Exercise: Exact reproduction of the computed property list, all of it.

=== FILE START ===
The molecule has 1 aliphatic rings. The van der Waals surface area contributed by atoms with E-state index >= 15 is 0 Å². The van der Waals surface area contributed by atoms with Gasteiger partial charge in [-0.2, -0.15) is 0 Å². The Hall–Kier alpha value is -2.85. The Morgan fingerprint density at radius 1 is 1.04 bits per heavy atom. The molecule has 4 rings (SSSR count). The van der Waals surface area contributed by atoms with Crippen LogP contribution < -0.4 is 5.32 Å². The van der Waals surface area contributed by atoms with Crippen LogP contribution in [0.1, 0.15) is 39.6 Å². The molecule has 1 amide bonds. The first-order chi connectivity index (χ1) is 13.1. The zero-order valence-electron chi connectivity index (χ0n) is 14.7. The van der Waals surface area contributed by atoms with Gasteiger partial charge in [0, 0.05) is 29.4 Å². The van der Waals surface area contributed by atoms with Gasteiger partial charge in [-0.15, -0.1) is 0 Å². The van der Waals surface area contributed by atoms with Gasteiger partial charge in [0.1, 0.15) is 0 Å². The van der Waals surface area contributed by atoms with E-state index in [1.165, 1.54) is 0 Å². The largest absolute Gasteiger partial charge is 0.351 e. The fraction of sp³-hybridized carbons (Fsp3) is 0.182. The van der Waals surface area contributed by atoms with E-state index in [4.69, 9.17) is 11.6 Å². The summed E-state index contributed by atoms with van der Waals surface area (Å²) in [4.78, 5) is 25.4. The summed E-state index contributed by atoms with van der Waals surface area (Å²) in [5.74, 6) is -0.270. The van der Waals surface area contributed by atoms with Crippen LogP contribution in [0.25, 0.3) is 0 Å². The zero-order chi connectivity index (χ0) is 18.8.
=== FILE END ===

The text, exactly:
The molecule has 1 aliphatic rings. The van der Waals surface area contributed by atoms with E-state index >= 15 is 0 Å². The van der Waals surface area contributed by atoms with Gasteiger partial charge in [-0.2, -0.15) is 0 Å². The Hall–Kier alpha value is -2.85. The Morgan fingerprint density at radius 1 is 1.04 bits per heavy atom. The molecule has 4 rings (SSSR count). The van der Waals surface area contributed by atoms with Crippen LogP contribution < -0.4 is 5.32 Å². The van der Waals surface area contributed by atoms with Crippen LogP contribution in [0.1, 0.15) is 39.6 Å². The molecule has 1 amide bonds. The first-order chi connectivity index (χ1) is 13.1. The zero-order valence-electron chi connectivity index (χ0n) is 14.7. The van der Waals surface area contributed by atoms with Gasteiger partial charge in [0, 0.05) is 29.4 Å². The van der Waals surface area contributed by atoms with Gasteiger partial charge in [-0.15, -0.1) is 0 Å². The van der Waals surface area contributed by atoms with Gasteiger partial charge in [0.1, 0.15) is 0 Å². The van der Waals surface area contributed by atoms with E-state index in [1.165, 1.54) is 0 Å². The largest absolute Gasteiger partial charge is 0.351 e. The fraction of sp³-hybridized carbons (Fsp3) is 0.182. The van der Waals surface area contributed by atoms with E-state index in [4.69, 9.17) is 11.6 Å². The summed E-state index contributed by atoms with van der Waals surface area (Å²) in [4.78, 5) is 25.4. The summed E-state index contributed by atoms with van der Waals surface area (Å²) in [5.74, 6) is -0.270. The van der Waals surface area contributed by atoms with Crippen LogP contribution in [0.25, 0.3) is 0 Å². The zero-order chi connectivity index (χ0) is 18.8.